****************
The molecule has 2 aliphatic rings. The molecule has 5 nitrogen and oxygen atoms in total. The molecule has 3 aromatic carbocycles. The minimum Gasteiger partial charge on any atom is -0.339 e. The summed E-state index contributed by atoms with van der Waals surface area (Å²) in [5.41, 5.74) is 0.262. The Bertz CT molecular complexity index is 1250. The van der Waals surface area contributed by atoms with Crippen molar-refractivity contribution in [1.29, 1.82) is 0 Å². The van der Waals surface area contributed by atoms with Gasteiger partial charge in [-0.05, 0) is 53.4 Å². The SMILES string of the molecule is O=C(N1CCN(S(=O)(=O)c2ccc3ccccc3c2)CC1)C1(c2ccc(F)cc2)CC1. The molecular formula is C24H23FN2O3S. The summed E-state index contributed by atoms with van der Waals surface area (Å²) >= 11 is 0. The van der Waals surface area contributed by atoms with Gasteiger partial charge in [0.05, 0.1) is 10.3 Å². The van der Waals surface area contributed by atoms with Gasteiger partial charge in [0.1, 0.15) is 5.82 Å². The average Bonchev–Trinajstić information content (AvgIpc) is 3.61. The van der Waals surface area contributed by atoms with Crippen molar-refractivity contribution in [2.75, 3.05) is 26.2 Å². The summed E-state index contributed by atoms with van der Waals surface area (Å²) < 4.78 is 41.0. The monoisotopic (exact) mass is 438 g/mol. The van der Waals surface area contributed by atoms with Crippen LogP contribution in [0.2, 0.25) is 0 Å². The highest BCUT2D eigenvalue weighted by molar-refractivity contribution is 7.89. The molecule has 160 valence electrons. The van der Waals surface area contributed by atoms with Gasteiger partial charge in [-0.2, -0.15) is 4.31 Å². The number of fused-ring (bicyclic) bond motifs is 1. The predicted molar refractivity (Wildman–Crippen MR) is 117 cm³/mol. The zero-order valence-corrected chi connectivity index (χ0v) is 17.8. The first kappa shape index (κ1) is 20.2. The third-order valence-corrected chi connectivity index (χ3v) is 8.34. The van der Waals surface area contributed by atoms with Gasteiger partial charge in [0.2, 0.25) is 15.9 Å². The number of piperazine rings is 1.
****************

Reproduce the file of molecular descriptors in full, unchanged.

The molecule has 2 aliphatic rings. The molecule has 5 nitrogen and oxygen atoms in total. The molecule has 3 aromatic carbocycles. The minimum Gasteiger partial charge on any atom is -0.339 e. The summed E-state index contributed by atoms with van der Waals surface area (Å²) in [5.41, 5.74) is 0.262. The Bertz CT molecular complexity index is 1250. The van der Waals surface area contributed by atoms with Crippen molar-refractivity contribution in [1.29, 1.82) is 0 Å². The van der Waals surface area contributed by atoms with Gasteiger partial charge in [-0.05, 0) is 53.4 Å². The SMILES string of the molecule is O=C(N1CCN(S(=O)(=O)c2ccc3ccccc3c2)CC1)C1(c2ccc(F)cc2)CC1. The molecular formula is C24H23FN2O3S. The summed E-state index contributed by atoms with van der Waals surface area (Å²) >= 11 is 0. The van der Waals surface area contributed by atoms with Gasteiger partial charge in [0.05, 0.1) is 10.3 Å². The van der Waals surface area contributed by atoms with Gasteiger partial charge in [0.1, 0.15) is 5.82 Å². The average Bonchev–Trinajstić information content (AvgIpc) is 3.61. The van der Waals surface area contributed by atoms with Crippen molar-refractivity contribution in [2.75, 3.05) is 26.2 Å². The summed E-state index contributed by atoms with van der Waals surface area (Å²) < 4.78 is 41.0. The monoisotopic (exact) mass is 438 g/mol. The van der Waals surface area contributed by atoms with Crippen LogP contribution in [0.2, 0.25) is 0 Å². The highest BCUT2D eigenvalue weighted by molar-refractivity contribution is 7.89. The molecule has 160 valence electrons. The van der Waals surface area contributed by atoms with Gasteiger partial charge in [-0.2, -0.15) is 4.31 Å². The number of fused-ring (bicyclic) bond motifs is 1. The predicted molar refractivity (Wildman–Crippen MR) is 117 cm³/mol. The zero-order valence-corrected chi connectivity index (χ0v) is 17.8. The first kappa shape index (κ1) is 20.2. The third-order valence-corrected chi connectivity index (χ3v) is 8.34. The van der Waals surface area contributed by atoms with Gasteiger partial charge in [0.2, 0.25) is 15.9 Å². The number of piperazine rings is 1.